Two great, idiosyncratic problem sources online

November 8, 2011

Two problems have been floating around in my head lately, and it’s only fair to share them, and let you know where I got them.

Imagine this: You have four bottles of liquid. One of the bottles contains a poison strong enough to kill a rat by morning if the poison is taken at night. Only a little bit of the solution is required to provide a lethal dose. if you have two live rats at your disposal and one night to experiment, how can you determine which bottle contains the poison?

This is from the math dept. website of the school I used to teach at in New York: Saint Ann’s. Their problems of the week are available on their site, and absolutely worth checking out. I return whenever I want to get inspired.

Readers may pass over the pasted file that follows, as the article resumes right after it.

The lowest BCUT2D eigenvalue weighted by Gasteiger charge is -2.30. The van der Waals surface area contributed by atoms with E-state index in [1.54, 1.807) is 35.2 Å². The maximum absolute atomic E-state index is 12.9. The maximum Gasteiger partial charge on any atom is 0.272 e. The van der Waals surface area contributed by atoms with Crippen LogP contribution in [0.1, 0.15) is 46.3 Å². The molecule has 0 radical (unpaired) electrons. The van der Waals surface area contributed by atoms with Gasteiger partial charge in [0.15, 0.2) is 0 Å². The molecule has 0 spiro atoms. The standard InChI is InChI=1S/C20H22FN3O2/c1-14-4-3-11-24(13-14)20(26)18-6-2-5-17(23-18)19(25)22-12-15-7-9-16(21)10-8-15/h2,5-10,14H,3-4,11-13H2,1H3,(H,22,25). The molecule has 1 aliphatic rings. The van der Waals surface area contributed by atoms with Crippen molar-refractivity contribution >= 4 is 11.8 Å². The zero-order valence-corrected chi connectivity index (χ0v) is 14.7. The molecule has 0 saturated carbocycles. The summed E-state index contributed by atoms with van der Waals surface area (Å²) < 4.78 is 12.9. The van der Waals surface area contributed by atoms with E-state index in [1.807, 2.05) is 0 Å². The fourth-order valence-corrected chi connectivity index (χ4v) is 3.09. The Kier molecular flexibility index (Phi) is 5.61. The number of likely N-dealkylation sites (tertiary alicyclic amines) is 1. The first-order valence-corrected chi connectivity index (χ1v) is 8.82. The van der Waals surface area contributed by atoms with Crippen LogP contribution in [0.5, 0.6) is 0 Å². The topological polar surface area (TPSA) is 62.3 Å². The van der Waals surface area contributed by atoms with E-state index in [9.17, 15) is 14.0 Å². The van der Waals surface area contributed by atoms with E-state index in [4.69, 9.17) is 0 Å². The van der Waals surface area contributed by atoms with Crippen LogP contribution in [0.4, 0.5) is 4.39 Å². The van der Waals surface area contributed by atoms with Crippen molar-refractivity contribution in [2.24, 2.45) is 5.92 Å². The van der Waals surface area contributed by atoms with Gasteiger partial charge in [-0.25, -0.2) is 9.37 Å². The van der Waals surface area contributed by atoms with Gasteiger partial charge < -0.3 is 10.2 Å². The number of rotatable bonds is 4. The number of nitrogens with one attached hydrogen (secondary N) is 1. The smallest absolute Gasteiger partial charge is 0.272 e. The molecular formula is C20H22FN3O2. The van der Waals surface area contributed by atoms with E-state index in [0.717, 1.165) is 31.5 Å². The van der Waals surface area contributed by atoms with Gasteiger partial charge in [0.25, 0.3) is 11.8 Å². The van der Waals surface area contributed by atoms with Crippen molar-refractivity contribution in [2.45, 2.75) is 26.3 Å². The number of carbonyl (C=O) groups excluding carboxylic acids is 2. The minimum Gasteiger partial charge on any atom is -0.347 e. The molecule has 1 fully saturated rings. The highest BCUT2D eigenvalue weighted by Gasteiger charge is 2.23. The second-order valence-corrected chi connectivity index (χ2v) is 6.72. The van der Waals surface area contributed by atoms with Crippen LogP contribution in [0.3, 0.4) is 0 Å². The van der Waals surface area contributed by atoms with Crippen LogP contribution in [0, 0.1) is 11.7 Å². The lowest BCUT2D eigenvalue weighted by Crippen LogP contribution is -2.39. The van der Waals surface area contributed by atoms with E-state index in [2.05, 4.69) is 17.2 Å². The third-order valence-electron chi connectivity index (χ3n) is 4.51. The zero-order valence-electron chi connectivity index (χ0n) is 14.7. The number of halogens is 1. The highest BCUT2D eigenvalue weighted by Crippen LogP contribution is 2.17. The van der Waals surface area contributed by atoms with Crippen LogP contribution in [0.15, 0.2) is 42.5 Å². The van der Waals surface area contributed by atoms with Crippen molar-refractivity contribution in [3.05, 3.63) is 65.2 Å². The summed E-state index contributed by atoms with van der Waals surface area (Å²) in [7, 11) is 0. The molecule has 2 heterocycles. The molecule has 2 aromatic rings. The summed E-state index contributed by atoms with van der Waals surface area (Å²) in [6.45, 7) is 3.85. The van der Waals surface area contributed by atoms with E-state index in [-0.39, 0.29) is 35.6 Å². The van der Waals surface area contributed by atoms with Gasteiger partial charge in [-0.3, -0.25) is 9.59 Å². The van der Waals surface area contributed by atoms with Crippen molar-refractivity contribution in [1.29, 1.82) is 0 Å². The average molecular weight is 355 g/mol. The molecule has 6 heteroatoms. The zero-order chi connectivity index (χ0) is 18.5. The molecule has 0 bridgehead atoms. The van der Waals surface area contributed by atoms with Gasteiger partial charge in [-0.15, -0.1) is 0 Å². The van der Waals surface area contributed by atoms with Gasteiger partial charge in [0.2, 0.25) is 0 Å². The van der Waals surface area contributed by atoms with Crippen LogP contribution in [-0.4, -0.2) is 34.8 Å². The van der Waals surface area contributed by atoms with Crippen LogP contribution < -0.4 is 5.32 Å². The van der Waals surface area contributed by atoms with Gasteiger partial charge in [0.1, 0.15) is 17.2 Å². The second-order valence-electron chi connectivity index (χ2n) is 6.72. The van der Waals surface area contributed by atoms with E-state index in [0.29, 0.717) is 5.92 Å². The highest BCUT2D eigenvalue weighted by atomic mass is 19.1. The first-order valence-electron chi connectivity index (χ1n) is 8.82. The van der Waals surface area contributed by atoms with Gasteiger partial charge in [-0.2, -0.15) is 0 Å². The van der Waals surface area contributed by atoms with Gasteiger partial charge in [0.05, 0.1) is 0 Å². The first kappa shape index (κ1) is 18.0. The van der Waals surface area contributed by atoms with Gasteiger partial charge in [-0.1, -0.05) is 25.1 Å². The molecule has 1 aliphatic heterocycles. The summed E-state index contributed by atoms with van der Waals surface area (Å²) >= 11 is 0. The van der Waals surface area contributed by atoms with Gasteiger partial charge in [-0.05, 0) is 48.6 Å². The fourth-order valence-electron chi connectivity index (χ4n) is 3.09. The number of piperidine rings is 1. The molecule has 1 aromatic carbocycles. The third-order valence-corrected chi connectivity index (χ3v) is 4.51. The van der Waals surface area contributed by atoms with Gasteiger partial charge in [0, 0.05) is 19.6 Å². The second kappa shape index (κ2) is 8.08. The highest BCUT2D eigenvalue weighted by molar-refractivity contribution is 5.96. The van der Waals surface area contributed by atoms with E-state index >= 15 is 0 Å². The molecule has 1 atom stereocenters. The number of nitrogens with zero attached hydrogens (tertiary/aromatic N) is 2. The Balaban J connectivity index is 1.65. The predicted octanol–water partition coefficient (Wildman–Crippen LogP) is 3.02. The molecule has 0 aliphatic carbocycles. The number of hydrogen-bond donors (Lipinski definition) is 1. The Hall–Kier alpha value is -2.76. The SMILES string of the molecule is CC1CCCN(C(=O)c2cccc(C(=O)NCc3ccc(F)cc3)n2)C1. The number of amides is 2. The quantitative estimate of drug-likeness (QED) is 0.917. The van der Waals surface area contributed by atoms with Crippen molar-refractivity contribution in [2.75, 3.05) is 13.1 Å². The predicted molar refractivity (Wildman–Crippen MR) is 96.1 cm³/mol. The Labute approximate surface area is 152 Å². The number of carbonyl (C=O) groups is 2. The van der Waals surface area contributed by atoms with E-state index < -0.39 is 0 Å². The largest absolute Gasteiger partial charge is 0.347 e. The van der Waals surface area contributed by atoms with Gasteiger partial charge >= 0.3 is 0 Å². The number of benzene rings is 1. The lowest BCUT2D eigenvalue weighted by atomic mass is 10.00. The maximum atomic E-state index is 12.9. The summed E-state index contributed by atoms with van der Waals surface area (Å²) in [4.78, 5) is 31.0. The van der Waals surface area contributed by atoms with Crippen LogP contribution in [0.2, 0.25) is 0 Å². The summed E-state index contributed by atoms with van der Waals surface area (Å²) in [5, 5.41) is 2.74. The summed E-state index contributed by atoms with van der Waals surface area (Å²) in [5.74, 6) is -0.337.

Here’s the other:

Several years ago, I think in 2002, there was a Mandelbrot contest problem that asked for the largest number of regions in the plane that could be generated by two triangles.

The answer turns out to be 8, and it’s interesting to think about why there can’t be more.

Naturally, this got me wondering about the integer sequence: what is the largest number of regions in the plane you can generate using two n-gons? At first this problem seems very simple: 8, 10, 12, 14, …

But after a little while, I realized it went 8, 18, ?, 38, ?, …, where the number of regions for two 2n-gons is easy to compute. You can probably figure out what I was assuming that wasn’t actually a requirement.

For odd numbers of sides, things are much more complicated. In fact, to this day I’m still not sure of the answer. I have a drawing that I think gives the maximum number of regions, but I haven’t been able to prove that there isn’t a better drawing out there somewhere. Anyone have any ideas for me?

This is our friend Josh Zucker, who just launched a new blog, Uncover A Few. It’s well worth checking out. I’ve already gotten hooked on a couple of his problems.

Both of these sites are now linked in the Math for Love blogroll.

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